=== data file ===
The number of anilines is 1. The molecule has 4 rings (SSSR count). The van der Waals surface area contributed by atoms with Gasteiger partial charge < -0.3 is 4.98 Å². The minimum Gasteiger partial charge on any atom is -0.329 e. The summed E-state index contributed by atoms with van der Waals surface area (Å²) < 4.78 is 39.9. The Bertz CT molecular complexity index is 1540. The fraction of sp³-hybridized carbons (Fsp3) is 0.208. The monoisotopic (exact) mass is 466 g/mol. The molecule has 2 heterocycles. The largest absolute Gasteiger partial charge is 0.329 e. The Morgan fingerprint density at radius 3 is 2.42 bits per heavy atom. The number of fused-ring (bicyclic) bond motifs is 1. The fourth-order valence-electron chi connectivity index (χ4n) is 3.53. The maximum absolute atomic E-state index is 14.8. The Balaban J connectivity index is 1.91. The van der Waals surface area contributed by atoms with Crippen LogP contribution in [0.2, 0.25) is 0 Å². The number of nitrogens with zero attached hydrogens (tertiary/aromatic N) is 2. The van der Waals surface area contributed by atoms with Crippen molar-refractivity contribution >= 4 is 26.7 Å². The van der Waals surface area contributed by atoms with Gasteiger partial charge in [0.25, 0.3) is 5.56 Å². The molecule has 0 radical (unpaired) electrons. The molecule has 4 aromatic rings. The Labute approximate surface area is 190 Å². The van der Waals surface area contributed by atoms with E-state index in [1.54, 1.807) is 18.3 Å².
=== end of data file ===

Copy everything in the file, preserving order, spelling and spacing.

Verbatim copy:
The number of anilines is 1. The molecule has 4 rings (SSSR count). The van der Waals surface area contributed by atoms with Gasteiger partial charge < -0.3 is 4.98 Å². The minimum Gasteiger partial charge on any atom is -0.329 e. The summed E-state index contributed by atoms with van der Waals surface area (Å²) < 4.78 is 39.9. The Bertz CT molecular complexity index is 1540. The fraction of sp³-hybridized carbons (Fsp3) is 0.208. The monoisotopic (exact) mass is 466 g/mol. The molecule has 2 heterocycles. The largest absolute Gasteiger partial charge is 0.329 e. The Morgan fingerprint density at radius 3 is 2.42 bits per heavy atom. The number of fused-ring (bicyclic) bond motifs is 1. The fourth-order valence-electron chi connectivity index (χ4n) is 3.53. The maximum absolute atomic E-state index is 14.8. The Balaban J connectivity index is 1.91. The van der Waals surface area contributed by atoms with Crippen LogP contribution in [0.2, 0.25) is 0 Å². The number of nitrogens with zero attached hydrogens (tertiary/aromatic N) is 2. The van der Waals surface area contributed by atoms with Crippen molar-refractivity contribution >= 4 is 26.7 Å². The van der Waals surface area contributed by atoms with Gasteiger partial charge in [0.25, 0.3) is 5.56 Å². The molecule has 0 radical (unpaired) electrons. The molecule has 4 aromatic rings. The Labute approximate surface area is 190 Å². The van der Waals surface area contributed by atoms with E-state index in [1.54, 1.807) is 18.3 Å².